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Towards a culture of candour and openness, not fear

Blog Author Caroline Lappin

Blog Date 28/06/2021

​The Department of Health is consulting on policy proposals to introduce a new Statutory Duty of Candour for both individuals and organisations involved in providing health and social care in Northern Ireland. We're seeking your feedback to help inform our response to these important proposals: NorthernIrelandOffice@bda.org by 8 July.

 

In January 2018, Justice John O'Hara published his report on the Inquiry into Hyponatraemia-Related Deaths (IHRD). His first recommendation was that a statutory Duty of Candour should be enacted in Northern Ireland and that it should apply to Healthcare Organisations and everyone working for them.  Justice O'Hara also recommended that criminal liability should attach to breach of this duty and to obstruction of another in the performance of this duty.  He made further recommendations about the guidance, support and protection that should be provided for staff in order to create a more open culture. 

 

In response, the Department of Health (DoH) established an Implementation Programme to take forward the recommendations arising from the Inquiry. The Duty of Candour Workstream, and its Being Open Subgroup, has been responsible for developing proposals to address the recommendations on candour.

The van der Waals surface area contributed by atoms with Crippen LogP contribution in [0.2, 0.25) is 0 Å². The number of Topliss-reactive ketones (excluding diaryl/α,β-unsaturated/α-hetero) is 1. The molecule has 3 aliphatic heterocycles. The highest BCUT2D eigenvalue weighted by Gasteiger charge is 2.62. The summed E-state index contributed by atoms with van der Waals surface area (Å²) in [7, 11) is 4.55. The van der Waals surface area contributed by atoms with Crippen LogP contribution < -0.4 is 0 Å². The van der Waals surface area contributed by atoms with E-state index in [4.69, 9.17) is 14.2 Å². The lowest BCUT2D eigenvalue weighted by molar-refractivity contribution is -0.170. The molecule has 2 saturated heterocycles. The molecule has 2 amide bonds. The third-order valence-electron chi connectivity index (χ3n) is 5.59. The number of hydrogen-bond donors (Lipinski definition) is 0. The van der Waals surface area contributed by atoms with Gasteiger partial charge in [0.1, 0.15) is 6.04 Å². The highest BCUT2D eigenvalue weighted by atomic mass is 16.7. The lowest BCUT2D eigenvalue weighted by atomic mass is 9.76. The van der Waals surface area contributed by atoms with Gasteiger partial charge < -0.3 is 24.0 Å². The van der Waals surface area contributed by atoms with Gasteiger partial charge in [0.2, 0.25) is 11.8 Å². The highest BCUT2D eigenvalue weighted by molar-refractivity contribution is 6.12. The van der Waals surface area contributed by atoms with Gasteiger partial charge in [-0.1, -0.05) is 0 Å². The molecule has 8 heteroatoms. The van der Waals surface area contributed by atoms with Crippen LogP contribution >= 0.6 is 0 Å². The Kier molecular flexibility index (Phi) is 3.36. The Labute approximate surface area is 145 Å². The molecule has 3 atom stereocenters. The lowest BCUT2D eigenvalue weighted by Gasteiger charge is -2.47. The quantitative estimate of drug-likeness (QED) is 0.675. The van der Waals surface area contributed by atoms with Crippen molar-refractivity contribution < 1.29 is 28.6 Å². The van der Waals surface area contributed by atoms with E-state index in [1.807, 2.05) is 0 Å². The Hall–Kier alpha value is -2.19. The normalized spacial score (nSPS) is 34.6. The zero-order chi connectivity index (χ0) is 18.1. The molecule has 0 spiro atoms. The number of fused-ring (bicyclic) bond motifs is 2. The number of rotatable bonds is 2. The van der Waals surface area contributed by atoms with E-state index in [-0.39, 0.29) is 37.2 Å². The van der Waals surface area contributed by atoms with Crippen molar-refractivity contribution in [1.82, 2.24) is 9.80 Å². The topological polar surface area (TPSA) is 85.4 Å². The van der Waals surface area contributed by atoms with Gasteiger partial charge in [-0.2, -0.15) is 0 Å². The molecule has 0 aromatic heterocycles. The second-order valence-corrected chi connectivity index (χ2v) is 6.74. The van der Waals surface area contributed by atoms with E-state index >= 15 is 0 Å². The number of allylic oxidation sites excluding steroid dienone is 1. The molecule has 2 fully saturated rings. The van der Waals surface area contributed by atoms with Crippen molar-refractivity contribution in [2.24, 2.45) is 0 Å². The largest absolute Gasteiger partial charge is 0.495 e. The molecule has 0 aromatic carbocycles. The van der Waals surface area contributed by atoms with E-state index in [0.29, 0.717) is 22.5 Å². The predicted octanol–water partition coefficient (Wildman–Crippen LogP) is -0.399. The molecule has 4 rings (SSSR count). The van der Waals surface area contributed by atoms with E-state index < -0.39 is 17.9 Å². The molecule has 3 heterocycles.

As a profession, dentists accept and support the case for change towards creating a culture of openness. At the outset, we cannot condone those behaviours that fell short and were revealed by the Hyponatraemia Inquiry. Judge O'Hara was correct when he said that, 'a more comprehensive approach for learning from error is needed'. We fully accept the precept contained in the Francis Report that, openness and transparency are crucial elements of patient safety.

 

A cultural change is needed

A statutory duty of candour on organisations, as is the case elsewhere across these islands, should be introduced in Northern Ireland. However the vital ingredient to being open and honest with patients is not a statutory threat or sanction, but a cultural change, so that a culture of candour is embedded in all healthcare organisations, large and small.  


There is a danger of the Department of Health becoming fixated with statutory duties being a silver bullet to deal with a much deeper issue that does not affect all of healthcare in equal measure. While a strong case can be made in favour of a statutory duty of candour being introduced for organisations, a much wider focus is needed which looks at addressing those significant barriers that stand in the way of realising a culture of openness and culture change.